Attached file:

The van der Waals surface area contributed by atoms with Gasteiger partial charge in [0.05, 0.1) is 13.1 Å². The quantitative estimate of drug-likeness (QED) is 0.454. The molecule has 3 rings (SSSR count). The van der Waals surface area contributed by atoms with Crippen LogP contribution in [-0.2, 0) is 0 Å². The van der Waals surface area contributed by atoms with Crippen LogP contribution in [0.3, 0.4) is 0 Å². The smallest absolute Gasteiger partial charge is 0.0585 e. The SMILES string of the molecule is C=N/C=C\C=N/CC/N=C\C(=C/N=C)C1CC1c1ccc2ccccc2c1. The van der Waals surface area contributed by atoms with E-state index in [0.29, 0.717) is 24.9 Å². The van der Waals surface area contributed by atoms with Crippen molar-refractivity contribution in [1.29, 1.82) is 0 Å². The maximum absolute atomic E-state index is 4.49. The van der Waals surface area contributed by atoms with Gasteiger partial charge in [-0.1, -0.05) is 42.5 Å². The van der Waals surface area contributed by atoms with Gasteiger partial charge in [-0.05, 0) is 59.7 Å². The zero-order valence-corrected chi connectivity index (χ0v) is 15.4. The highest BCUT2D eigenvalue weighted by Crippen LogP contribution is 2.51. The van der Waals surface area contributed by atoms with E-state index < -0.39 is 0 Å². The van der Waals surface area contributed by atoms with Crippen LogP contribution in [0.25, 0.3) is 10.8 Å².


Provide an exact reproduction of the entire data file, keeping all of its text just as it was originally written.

The van der Waals surface area contributed by atoms with Gasteiger partial charge in [0.05, 0.1) is 13.1 Å². The quantitative estimate of drug-likeness (QED) is 0.454. The molecule has 3 rings (SSSR count). The van der Waals surface area contributed by atoms with Crippen LogP contribution in [-0.2, 0) is 0 Å². The van der Waals surface area contributed by atoms with Crippen LogP contribution in [0.3, 0.4) is 0 Å². The smallest absolute Gasteiger partial charge is 0.0585 e. The SMILES string of the molecule is C=N/C=C\C=N/CC/N=C\C(=C/N=C)C1CC1c1ccc2ccccc2c1. The van der Waals surface area contributed by atoms with E-state index in [0.29, 0.717) is 24.9 Å². The van der Waals surface area contributed by atoms with Crippen molar-refractivity contribution in [1.29, 1.82) is 0 Å². The maximum absolute atomic E-state index is 4.49. The van der Waals surface area contributed by atoms with Gasteiger partial charge in [-0.1, -0.05) is 42.5 Å². The van der Waals surface area contributed by atoms with Gasteiger partial charge in [-0.05, 0) is 59.7 Å². The zero-order valence-corrected chi connectivity index (χ0v) is 15.4. The highest BCUT2D eigenvalue weighted by Crippen LogP contribution is 2.51. The van der Waals surface area contributed by atoms with E-state index < -0.39 is 0 Å². The van der Waals surface area contributed by atoms with Crippen LogP contribution in [0.25, 0.3) is 10.8 Å².